GroupServer is a web-based open source web-based mailing list manager developed by OnlineGroups.Net. If you know OnlineGroups.Net, you’ll know that GroupServer is its engine. For that reason, we’re pretty excited to be able to call GroupServer “1.0?”, and to make it available for free download.
We have released GroupServer before, but we try not to talk about that now. Like most software developers, we want our product to be perfect before anyone sees it. Well, it isn’t perfect now, but it’s a lot better than the previous version.
I could explain what has changed in the new version but that won’t mean much to you, unless you’ve been following GroupServer closely. What I will do is give a quick overview of what GroupServer is, and where it fits.
GroupServer is a mailing list manager. It has all the email interface features of systems like GNU Mailman and Google Groups. Unlike Mailman, however, GroupServer has an integrated web interface, similar to that of Google Groups. This means that users can read and send posts, and manage their subscription settings via a single web interface. Unlike Google Groups, however, but like GNU Mailman, GroupServer is open source. This means that administrators can take complete control over the implementation and management of their site, and even develop enhancements to the software, rather than having to use the service exactly as it is provided.
It is possible to interact with GroupServer almost entirely via email. It has email subscription and unsubscription, digests, moderation, spam-handling, bounce-handling and vacation-message loop-handling. It tells you if you can’t post to the group you have tried to post to, and tells you why. When people join and leave groups, GroupServer sends notifications to the group member and administrators.
Via the web, GroupServer looks like a web forum. Each group is located on a website, usually with other related groups. One GroupServer instance can support as many sites as you like, so that you can keep unrelated groups separate. Some groups are visible to the public, so that anyone can read posts without logging in. Other groups are private, and can be joined by approval. And other groups are secret, so only logged in members can even see the existence of the group. Once a person is logged in, they can carry out a single search across all the groups they are a member of. They can also define email addresses that work with all of their groups. Unlike Mailman, each group member has a profile, and can assocate as many addresses as they like with it.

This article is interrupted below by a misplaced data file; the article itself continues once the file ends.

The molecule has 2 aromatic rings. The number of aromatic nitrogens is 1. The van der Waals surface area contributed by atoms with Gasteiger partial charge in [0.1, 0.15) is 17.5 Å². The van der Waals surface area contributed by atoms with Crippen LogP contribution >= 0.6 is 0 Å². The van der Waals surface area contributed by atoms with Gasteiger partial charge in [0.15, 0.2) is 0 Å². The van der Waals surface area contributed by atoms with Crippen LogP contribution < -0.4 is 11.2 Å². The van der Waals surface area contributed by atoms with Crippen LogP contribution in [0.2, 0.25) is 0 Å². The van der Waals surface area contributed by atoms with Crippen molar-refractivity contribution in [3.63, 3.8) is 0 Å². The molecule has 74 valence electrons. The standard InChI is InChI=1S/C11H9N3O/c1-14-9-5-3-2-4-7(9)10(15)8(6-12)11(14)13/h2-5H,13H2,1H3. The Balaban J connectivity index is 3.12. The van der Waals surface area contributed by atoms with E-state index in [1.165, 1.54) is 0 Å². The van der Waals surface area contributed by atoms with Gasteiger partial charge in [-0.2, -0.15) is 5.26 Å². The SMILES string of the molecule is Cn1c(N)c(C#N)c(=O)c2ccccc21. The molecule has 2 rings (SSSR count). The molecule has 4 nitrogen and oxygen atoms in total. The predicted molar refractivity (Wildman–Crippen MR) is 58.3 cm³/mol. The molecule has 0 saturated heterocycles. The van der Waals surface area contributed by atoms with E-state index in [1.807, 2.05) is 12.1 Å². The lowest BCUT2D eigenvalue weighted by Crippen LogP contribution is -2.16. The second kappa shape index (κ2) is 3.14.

A good example of a GroupServer site is the GroupServer site itself. This site has several groups related to the exploration, administration and development of GroupServer. A larger GroupServer site is the E-Democracy.Org forums site, which has over 130 groups and over 13,000 members. The site processes around 9,000 posts per month, and supports groups such as St. Paul Issues Forum with nearly 700 members, and Minneapolis Issues Forum which has nearly 1,300 members.
Those and many other sites run on the same code that is free to download and install. Making installation easier has been one of our main priorities for 1.0 Beta. The installation process is scripted using buildout, and is well-documented. It is still not as smooth as we would like, however, and we are working hard on improving the installation process for the next release. After that, we will be releasing a swag of enhancements that support one the main tasks of online group administrators: helping people to join and leave groups.
We think that GroupServer is a useful alternative to Mailman, as it provides a much more usable web interface. We have created a feature list comparing GroupServer with Mailman and Google Groups. If it is just the web interface that you want, however, Google Groups is a serious contender. GroupServer fits in custom installations, where greater control is required. As the source code is freely available, you can look under the hood, and inspect the exact mechanisms that GroupServer uses to manage users’ data. GroupServer administrators have direct access to the databases, system log and other behind-the-scenes components. Developers can create custom enhancements, or influence the core development of the system.
Now that GroupServer is approaching 1.0, we are looking for feedback from experienced open source mailing list administrators. What are the problems that you have with Mailing List Managers? What do you want to achieve that you currently can not? How could GroupServer help your users, and group administrators?